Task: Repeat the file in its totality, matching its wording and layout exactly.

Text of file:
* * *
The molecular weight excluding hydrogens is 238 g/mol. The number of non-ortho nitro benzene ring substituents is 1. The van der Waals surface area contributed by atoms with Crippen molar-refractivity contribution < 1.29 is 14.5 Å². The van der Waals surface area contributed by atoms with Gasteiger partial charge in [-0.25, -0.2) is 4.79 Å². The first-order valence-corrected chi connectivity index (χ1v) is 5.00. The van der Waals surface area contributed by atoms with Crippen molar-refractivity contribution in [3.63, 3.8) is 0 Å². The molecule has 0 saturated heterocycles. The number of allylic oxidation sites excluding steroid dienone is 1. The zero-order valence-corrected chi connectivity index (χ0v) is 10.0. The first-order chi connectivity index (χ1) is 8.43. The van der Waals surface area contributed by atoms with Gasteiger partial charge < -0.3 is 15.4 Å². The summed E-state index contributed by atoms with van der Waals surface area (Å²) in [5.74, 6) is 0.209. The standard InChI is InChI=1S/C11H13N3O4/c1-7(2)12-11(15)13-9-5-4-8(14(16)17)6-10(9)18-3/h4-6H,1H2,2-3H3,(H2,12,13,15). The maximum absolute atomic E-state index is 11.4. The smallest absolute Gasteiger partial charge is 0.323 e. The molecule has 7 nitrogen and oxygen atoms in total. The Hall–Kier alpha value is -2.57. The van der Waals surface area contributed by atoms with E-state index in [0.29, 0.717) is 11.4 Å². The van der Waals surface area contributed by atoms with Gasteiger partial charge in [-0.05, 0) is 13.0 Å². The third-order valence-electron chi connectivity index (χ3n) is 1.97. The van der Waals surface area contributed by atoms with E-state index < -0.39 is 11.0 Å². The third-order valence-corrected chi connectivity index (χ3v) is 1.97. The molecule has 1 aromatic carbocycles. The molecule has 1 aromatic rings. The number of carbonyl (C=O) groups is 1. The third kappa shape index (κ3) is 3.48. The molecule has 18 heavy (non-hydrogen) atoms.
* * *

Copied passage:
The molecular weight excluding hydrogens is 238 g/mol. The number of non-ortho nitro benzene ring substituents is 1. The van der Waals surface area contributed by atoms with Crippen molar-refractivity contribution < 1.29 is 14.5 Å². The van der Waals surface area contributed by atoms with Gasteiger partial charge in [-0.25, -0.2) is 4.79 Å². The first-order valence-corrected chi connectivity index (χ1v) is 5.00. The van der Waals surface area contributed by atoms with Crippen molar-refractivity contribution in [3.63, 3.8) is 0 Å². The molecule has 0 saturated heterocycles. The number of allylic oxidation sites excluding steroid dienone is 1. The zero-order valence-corrected chi connectivity index (χ0v) is 10.0. The first-order chi connectivity index (χ1) is 8.43. The van der Waals surface area contributed by atoms with Gasteiger partial charge < -0.3 is 15.4 Å². The summed E-state index contributed by atoms with van der Waals surface area (Å²) in [5.74, 6) is 0.209. The standard InChI is InChI=1S/C11H13N3O4/c1-7(2)12-11(15)13-9-5-4-8(14(16)17)6-10(9)18-3/h4-6H,1H2,2-3H3,(H2,12,13,15). The maximum absolute atomic E-state index is 11.4. The smallest absolute Gasteiger partial charge is 0.323 e. The molecule has 7 nitrogen and oxygen atoms in total. The Hall–Kier alpha value is -2.57. The van der Waals surface area contributed by atoms with E-state index in [0.29, 0.717) is 11.4 Å². The van der Waals surface area contributed by atoms with Gasteiger partial charge in [-0.05, 0) is 13.0 Å². The third-order valence-electron chi connectivity index (χ3n) is 1.97. The van der Waals surface area contributed by atoms with E-state index < -0.39 is 11.0 Å². The third-order valence-corrected chi connectivity index (χ3v) is 1.97. The molecule has 1 aromatic carbocycles. The molecule has 1 aromatic rings. The number of carbonyl (C=O) groups is 1. The third kappa shape index (κ3) is 3.48. The molecule has 18 heavy (non-hydrogen) atoms.